Rereading, and an Uncomfortable Bookstore Experience

To Kill a Mockingbird Cover It was almost closing time and I was browsing the “Favorite Bestsellers” rack at Barnes & Noble, wondering whose favorites could have possibly made it onto that shelf, when an older teenaged guy walked up. “Excuse me, ma’am?”

I glanced up from the back cover of The Girl on the Train and squinted at him.

A thick lock of black hair fell in front of his left eye and a thick swirl of improbable, artfully-cut sideburn approached his right. I almost asked him how he could stand to blink with that much fur approaching his line of sight, because that’s about how socially appropriate I’ve felt lately.

“Have you ever, uhm, like, picked up a book, and just couldn’t put it down?”

“Yes, that’s happened to me a time or two.”

He was so earnest and looked truly desperate for something, anything, to keep his mind occupied before Barnes & Noble kicked him out.

“Do you remember any of the titles?”

And then my mind went blank. I had nothing for him. There’s the junk reading I’ve been doing recently, but I couldn’t bring myself to recommend Cassandra Clare to that kid. And my (possibly unreasonable) judgment was that he wouldn’t appreciate any Dickens or To Kill a Mockingbird recommendations. And… what else was there?

Of all the books I’ve devoured and loved, I couldn’t figure out what to tell the kid. I asked him which genres he liked, to which he responded (most unhelpfully) that he liked them all fairly equally. Blah. Either the kid was truly desperate for a page-turner, or he was doing one of those freshman-psych social experiments in which you have to survey random people, and I was the failed experiment. He wasn’t quite awkward enough for that, though.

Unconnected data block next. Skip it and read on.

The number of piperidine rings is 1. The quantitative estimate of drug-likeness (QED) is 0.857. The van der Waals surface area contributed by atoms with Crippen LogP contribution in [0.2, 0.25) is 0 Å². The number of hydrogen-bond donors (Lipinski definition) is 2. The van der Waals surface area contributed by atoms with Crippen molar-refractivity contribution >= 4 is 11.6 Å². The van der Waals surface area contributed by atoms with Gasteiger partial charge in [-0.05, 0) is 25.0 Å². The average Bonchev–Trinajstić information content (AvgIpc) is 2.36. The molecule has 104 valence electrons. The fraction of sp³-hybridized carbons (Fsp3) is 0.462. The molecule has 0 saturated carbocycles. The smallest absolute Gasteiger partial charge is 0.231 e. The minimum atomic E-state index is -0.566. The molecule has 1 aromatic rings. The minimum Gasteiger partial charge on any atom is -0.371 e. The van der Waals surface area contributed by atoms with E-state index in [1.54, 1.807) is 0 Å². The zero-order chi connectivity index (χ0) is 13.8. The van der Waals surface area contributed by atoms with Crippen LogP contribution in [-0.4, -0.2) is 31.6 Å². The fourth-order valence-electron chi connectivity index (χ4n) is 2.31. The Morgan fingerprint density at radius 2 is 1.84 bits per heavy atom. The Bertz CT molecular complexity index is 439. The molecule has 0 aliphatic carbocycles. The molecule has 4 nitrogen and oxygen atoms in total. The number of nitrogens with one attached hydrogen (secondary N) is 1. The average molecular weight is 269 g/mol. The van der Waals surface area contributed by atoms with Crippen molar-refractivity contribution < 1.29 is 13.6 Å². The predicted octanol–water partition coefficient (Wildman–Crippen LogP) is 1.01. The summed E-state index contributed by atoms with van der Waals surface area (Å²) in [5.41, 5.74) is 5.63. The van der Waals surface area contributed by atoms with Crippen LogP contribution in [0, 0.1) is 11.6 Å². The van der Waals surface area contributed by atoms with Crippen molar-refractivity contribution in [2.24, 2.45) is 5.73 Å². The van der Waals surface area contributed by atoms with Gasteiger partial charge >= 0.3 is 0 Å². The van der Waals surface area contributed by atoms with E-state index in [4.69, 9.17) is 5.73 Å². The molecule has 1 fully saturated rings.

I need to make a list, I thought frantically. How can I not have an answer to this question? It SHOULDN’T BE THAT HARD. 

The thought made me think I need to revisit some of my favorites and reevaluate them. I did recently break my general practice of NOT rereading books to reread To Kill a Mockingbird. While reading it, it struck me that it’s a different book than I thought it was the first time around.

Many of the times I’ve tried to revisit a childhood book, I’ve been disappointed. Narnia doesn’t have quite the same magic on a second read-through as an adult when you already know what happens. It still has magic, but the magic has changed as much as I have. And it takes a special kind of mood to want to deal with that.

To Kill a Mockingbird is a different book at my ripe old 24 years (hah) than it was at 18. Scout is wiser now, less like an annoying kid. Atticus is nobler. I wanted to cry for Tom Robinson, and I wanted to cry even more for his wife and kids. I wanted to walk through the streets of Maycomb, which suddenly seemed like it must still exist somewhere in Alabama as the book describes, complete with its flying-buttressed mini-jail.

I wanted to rail at Atticus’s ridiculous tolerance of injustice against himself and his proclivity to walk in the shoes all the prejudiced, inexcusably self-serving people of the county–as much I wanted to rail at the challenging fact that he’s terribly, hopelessly right.

In a conversation with his daughter, Scout:

“You aren’t really a nigger-lover, then, are you?”